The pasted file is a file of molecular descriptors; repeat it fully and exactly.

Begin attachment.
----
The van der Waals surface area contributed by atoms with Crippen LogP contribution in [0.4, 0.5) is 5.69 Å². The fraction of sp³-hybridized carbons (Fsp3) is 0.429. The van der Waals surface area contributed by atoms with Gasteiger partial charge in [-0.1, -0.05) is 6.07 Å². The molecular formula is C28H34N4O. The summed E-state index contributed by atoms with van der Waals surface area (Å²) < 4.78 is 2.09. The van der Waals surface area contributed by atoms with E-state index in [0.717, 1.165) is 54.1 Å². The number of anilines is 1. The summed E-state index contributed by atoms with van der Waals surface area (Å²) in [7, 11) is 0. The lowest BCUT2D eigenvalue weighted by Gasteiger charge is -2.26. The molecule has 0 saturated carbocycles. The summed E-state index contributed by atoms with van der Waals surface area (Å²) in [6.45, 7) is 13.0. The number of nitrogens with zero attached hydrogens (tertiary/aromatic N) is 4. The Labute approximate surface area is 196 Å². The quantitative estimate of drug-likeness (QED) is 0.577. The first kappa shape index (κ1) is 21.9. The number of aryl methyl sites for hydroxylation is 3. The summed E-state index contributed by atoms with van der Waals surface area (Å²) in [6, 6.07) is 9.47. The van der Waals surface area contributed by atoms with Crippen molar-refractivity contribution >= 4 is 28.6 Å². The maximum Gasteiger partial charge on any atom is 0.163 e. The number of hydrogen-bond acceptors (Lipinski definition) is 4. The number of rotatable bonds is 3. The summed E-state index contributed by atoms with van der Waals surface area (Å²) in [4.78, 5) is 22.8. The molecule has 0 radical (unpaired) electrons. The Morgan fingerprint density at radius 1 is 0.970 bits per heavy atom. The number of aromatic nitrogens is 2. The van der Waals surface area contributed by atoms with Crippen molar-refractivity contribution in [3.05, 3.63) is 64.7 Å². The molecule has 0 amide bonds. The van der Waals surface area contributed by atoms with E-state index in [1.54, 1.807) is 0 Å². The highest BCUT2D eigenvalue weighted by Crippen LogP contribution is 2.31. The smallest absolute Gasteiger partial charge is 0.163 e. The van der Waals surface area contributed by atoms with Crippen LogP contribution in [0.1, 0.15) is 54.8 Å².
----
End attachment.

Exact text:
The van der Waals surface area contributed by atoms with Crippen LogP contribution in [0.4, 0.5) is 5.69 Å². The fraction of sp³-hybridized carbons (Fsp3) is 0.429. The van der Waals surface area contributed by atoms with Gasteiger partial charge in [-0.1, -0.05) is 6.07 Å². The molecular formula is C28H34N4O. The summed E-state index contributed by atoms with van der Waals surface area (Å²) < 4.78 is 2.09. The van der Waals surface area contributed by atoms with E-state index in [0.717, 1.165) is 54.1 Å². The number of anilines is 1. The summed E-state index contributed by atoms with van der Waals surface area (Å²) in [7, 11) is 0. The lowest BCUT2D eigenvalue weighted by Gasteiger charge is -2.26. The molecule has 0 saturated carbocycles. The summed E-state index contributed by atoms with van der Waals surface area (Å²) in [6.45, 7) is 13.0. The number of nitrogens with zero attached hydrogens (tertiary/aromatic N) is 4. The Labute approximate surface area is 196 Å². The quantitative estimate of drug-likeness (QED) is 0.577. The first kappa shape index (κ1) is 21.9. The number of aryl methyl sites for hydroxylation is 3. The summed E-state index contributed by atoms with van der Waals surface area (Å²) in [6, 6.07) is 9.47. The van der Waals surface area contributed by atoms with Crippen molar-refractivity contribution >= 4 is 28.6 Å². The maximum Gasteiger partial charge on any atom is 0.163 e. The number of hydrogen-bond acceptors (Lipinski definition) is 4. The number of rotatable bonds is 3. The summed E-state index contributed by atoms with van der Waals surface area (Å²) in [4.78, 5) is 22.8. The molecule has 0 radical (unpaired) electrons. The Morgan fingerprint density at radius 1 is 0.970 bits per heavy atom. The number of aromatic nitrogens is 2. The van der Waals surface area contributed by atoms with Crippen molar-refractivity contribution in [3.05, 3.63) is 64.7 Å². The molecule has 0 amide bonds. The van der Waals surface area contributed by atoms with E-state index in [1.54, 1.807) is 0 Å². The highest BCUT2D eigenvalue weighted by Crippen LogP contribution is 2.31. The smallest absolute Gasteiger partial charge is 0.163 e. The van der Waals surface area contributed by atoms with Crippen LogP contribution in [0.1, 0.15) is 54.8 Å².